Background and aims: Immunotherapy with anti-CD20-specific antibodies (e.g. rituximab), has become the standard of care for B cell lymphoproliferative disorders and many autoimmune diseases. Despite previously demonstrated role for B cells in bone metabolism, the effect of anti-CD20-mediated B cell depletion on bone mass in human patients has not been thoroughly studied. For example, in rheumatological patients the effect of rituximab on bone mass yielded conflicting results, while in lymphoma patients it has not yet been described. Here, we describe the effect of treatment with anti-CD20-specific antibodies on bone mass in a cohort of patients with follicular lymphoma and propose a plausible mechanism using murine model.
Methods: To assess the effect of rituximab on bone mass in lymphoma patients, we retrospectively studied the bone mass in patients with follicular lymphoma (FL) during the maintenance phase of chemoimunotherapy, i.e. when rituximab is administered as monotherapy. FL patients on no maintenance (historical controls) or patients with marginal zone lymphoma were include as a control group. Cross-sectional X-ray imaging (CT/PET-CT), performed at the completion of the induction phase and 6-12 months thereafter, were used to serially assess bone density. Wild-type female C57BL/6J mice and mouse anti-mouse CD20 antibody (Genentech) were used for the animal experimental system. Murine bone structure was assessed by the microCT method. Immunophenotyping of the bone marrow (BM), spleen and peripheral blood cells was performed. ELISA and "real-time" quantitative PCR were used to measure the levels of key mediators of bone remodeling, e.g. RANKL, OPG and TNFα. Standard osteoclastogenic assay was used to assesses the osteoclastogenic potential of BM cells.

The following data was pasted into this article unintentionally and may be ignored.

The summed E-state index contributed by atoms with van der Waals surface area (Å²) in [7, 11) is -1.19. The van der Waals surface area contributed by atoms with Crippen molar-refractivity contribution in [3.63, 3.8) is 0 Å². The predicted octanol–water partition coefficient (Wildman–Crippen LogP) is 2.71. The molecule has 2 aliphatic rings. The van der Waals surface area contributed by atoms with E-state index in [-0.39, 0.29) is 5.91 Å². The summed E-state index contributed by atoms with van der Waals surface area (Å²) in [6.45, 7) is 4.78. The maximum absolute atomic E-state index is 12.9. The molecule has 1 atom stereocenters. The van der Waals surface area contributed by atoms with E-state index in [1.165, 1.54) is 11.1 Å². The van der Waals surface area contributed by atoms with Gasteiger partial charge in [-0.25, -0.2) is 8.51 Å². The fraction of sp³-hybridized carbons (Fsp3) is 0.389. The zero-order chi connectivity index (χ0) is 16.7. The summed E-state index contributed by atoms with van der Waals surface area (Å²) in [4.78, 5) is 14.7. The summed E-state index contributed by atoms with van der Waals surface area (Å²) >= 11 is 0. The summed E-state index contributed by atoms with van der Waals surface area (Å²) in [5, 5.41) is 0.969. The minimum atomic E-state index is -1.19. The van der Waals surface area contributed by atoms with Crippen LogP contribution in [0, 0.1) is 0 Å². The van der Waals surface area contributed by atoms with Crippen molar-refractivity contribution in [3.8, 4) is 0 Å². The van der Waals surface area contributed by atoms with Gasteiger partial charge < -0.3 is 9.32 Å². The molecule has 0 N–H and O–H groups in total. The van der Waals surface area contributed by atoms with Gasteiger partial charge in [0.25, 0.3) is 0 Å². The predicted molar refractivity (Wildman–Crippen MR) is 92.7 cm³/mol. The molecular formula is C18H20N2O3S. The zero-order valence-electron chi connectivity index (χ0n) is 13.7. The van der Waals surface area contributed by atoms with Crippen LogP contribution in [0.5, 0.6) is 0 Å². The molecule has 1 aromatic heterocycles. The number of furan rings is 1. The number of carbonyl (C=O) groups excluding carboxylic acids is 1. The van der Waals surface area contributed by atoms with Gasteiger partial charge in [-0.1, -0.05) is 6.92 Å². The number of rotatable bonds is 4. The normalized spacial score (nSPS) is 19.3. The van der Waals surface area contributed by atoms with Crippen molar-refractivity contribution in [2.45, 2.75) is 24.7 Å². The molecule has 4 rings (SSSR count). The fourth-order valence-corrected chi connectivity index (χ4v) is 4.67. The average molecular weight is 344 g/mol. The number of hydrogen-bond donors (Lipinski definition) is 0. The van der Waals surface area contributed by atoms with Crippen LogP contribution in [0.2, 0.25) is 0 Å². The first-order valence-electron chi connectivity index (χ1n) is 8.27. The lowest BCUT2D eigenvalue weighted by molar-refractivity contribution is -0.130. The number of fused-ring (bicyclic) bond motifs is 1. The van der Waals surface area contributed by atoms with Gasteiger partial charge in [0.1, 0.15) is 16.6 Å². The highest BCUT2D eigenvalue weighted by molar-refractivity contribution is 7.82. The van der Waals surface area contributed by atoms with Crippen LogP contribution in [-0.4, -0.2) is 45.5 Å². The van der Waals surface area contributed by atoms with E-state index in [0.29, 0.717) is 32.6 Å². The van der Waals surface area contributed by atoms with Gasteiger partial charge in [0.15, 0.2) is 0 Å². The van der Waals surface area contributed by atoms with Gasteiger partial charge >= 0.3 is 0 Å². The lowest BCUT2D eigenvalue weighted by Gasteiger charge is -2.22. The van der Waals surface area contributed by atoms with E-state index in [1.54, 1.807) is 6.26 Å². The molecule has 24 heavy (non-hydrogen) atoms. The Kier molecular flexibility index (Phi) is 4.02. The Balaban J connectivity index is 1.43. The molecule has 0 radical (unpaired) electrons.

Results: Rituximab treatment prevented the decline in bone mass observed in patients who did not receive active maintenance therapy, both in the lumbar spine (-2.6% vs -8%) and femoral head (-0.5% vs -5.1%) (n=12 patients in each group, p<0.05 for the comparisons in the control group, calculated by Wilcoxon matched-pairs signed rank test). Anti-CD20-mediated B cell depletion in mice led to a significant increase in bone mass as reflected by: 7.7% increase in bone mineral density (whole femur) and ~5% increase in cortical as well as trabecular tissue mineral density (n=17-21 mice in each group, p<0.05). Mechanistically, treating mice with anti-CD20 antibodies significantly decreased the osteoclastogenic signals, including RANKL and TNFα, along with a substantial downregulation of RANK (the RANKL receptor). This correlated with nearly a 50% reduction in osteoclastogenic potential of BM cells derived from B-cell-depleted animals (p<0.05). The decline in the RANKL output was observed both at the bone level (≈25% relative reduction in the mRNA levels), as measured in the whole bone and BM cells, as well as in the serum (18% relative reduction) of the anti-CD20-treated mice as compared to diluent-treated controls (p<0.05 for all comparisons). No significant changes in the OPG levels were noted.
Conclusions: While many lymphoma patients may suffer from bone loss due to advanced age and glucocorticoid administration, our data suggest additional favorable effect of anti-CD20 treatment in bone preservation. Importantly, our murine studies indicate that B cell depletion has a direct effect on bone remodeling, primarily by reducing the osteoclastogenic signals, thus potentially diminishing bone resorption. This novel unrecognized effect should be taken into consideration when maintenance treatment is considered.
MM and DN contributed equally to this work.
No relevant conflicts of interest to declare.
Asterisk with author names denotes non-ASH members.